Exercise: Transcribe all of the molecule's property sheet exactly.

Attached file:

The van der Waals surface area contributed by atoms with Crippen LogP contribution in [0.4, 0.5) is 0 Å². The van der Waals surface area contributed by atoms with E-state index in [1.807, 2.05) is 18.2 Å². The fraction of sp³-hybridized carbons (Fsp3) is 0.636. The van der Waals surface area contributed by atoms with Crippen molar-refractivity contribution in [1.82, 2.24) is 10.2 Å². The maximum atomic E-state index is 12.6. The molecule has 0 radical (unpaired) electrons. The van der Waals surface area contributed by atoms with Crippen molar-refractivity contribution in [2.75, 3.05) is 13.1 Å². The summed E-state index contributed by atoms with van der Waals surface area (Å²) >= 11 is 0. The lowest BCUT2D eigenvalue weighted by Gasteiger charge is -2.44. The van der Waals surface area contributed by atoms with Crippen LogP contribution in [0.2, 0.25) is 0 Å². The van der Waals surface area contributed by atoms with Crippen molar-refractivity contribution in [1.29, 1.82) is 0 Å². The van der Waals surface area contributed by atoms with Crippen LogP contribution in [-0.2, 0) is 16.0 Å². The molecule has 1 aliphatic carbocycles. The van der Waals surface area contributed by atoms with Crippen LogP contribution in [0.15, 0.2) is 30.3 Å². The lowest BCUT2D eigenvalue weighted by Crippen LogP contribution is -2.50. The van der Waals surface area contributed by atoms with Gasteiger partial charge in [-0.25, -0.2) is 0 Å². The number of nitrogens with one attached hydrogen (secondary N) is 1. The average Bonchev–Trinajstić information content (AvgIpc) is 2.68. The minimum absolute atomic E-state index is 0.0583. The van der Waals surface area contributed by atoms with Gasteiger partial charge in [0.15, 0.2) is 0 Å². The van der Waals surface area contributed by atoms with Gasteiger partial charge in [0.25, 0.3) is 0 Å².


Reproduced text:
The van der Waals surface area contributed by atoms with Crippen LogP contribution in [0.4, 0.5) is 0 Å². The van der Waals surface area contributed by atoms with E-state index in [1.807, 2.05) is 18.2 Å². The fraction of sp³-hybridized carbons (Fsp3) is 0.636. The van der Waals surface area contributed by atoms with Crippen molar-refractivity contribution in [1.82, 2.24) is 10.2 Å². The maximum atomic E-state index is 12.6. The molecule has 0 radical (unpaired) electrons. The van der Waals surface area contributed by atoms with Crippen molar-refractivity contribution in [2.75, 3.05) is 13.1 Å². The summed E-state index contributed by atoms with van der Waals surface area (Å²) >= 11 is 0. The lowest BCUT2D eigenvalue weighted by Gasteiger charge is -2.44. The van der Waals surface area contributed by atoms with Crippen LogP contribution in [0.2, 0.25) is 0 Å². The van der Waals surface area contributed by atoms with Crippen molar-refractivity contribution in [1.29, 1.82) is 0 Å². The van der Waals surface area contributed by atoms with Crippen LogP contribution in [-0.2, 0) is 16.0 Å². The molecule has 1 aliphatic carbocycles. The van der Waals surface area contributed by atoms with Crippen LogP contribution in [0.15, 0.2) is 30.3 Å². The lowest BCUT2D eigenvalue weighted by Crippen LogP contribution is -2.50. The van der Waals surface area contributed by atoms with Gasteiger partial charge in [-0.25, -0.2) is 0 Å². The number of nitrogens with one attached hydrogen (secondary N) is 1. The average Bonchev–Trinajstić information content (AvgIpc) is 2.68. The minimum absolute atomic E-state index is 0.0583. The van der Waals surface area contributed by atoms with Gasteiger partial charge in [0.15, 0.2) is 0 Å². The van der Waals surface area contributed by atoms with Gasteiger partial charge in [0.25, 0.3) is 0 Å².